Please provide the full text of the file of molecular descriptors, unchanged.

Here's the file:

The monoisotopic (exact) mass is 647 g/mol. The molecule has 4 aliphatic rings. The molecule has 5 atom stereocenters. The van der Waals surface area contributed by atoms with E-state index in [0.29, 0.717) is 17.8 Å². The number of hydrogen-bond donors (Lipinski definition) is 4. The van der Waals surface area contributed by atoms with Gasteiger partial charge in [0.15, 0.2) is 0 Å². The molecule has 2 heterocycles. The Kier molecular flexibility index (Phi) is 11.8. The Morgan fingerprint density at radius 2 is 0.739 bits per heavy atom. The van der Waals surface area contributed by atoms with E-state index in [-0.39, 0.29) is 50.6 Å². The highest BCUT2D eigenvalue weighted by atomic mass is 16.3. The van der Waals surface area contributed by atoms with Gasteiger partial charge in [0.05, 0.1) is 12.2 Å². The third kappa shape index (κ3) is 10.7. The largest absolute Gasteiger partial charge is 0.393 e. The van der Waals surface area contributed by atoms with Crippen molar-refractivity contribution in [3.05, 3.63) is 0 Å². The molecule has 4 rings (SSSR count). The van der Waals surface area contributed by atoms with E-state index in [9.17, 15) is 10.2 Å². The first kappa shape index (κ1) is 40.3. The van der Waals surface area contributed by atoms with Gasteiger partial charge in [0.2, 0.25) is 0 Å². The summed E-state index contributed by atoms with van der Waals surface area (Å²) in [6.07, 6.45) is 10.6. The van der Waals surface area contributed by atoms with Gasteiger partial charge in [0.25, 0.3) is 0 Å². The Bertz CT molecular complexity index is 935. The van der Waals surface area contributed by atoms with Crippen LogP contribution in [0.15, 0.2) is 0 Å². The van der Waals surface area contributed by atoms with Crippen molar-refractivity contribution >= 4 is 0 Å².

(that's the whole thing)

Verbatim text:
The monoisotopic (exact) mass is 647 g/mol. The molecule has 4 aliphatic rings. The molecule has 5 atom stereocenters. The van der Waals surface area contributed by atoms with E-state index in [0.29, 0.717) is 17.8 Å². The number of hydrogen-bond donors (Lipinski definition) is 4. The van der Waals surface area contributed by atoms with Gasteiger partial charge in [0.15, 0.2) is 0 Å². The molecule has 2 heterocycles. The Kier molecular flexibility index (Phi) is 11.8. The Morgan fingerprint density at radius 2 is 0.739 bits per heavy atom. The van der Waals surface area contributed by atoms with E-state index in [-0.39, 0.29) is 50.6 Å². The highest BCUT2D eigenvalue weighted by atomic mass is 16.3. The van der Waals surface area contributed by atoms with Gasteiger partial charge in [0.05, 0.1) is 12.2 Å². The third kappa shape index (κ3) is 10.7. The largest absolute Gasteiger partial charge is 0.393 e. The van der Waals surface area contributed by atoms with Crippen molar-refractivity contribution in [3.05, 3.63) is 0 Å². The molecule has 4 rings (SSSR count). The van der Waals surface area contributed by atoms with E-state index in [9.17, 15) is 10.2 Å². The first kappa shape index (κ1) is 40.3. The van der Waals surface area contributed by atoms with Gasteiger partial charge in [0.2, 0.25) is 0 Å². The summed E-state index contributed by atoms with van der Waals surface area (Å²) in [6.07, 6.45) is 10.6. The van der Waals surface area contributed by atoms with Gasteiger partial charge in [0.25, 0.3) is 0 Å². The Bertz CT molecular complexity index is 935. The van der Waals surface area contributed by atoms with Crippen LogP contribution in [0.15, 0.2) is 0 Å². The van der Waals surface area contributed by atoms with Crippen molar-refractivity contribution >= 4 is 0 Å².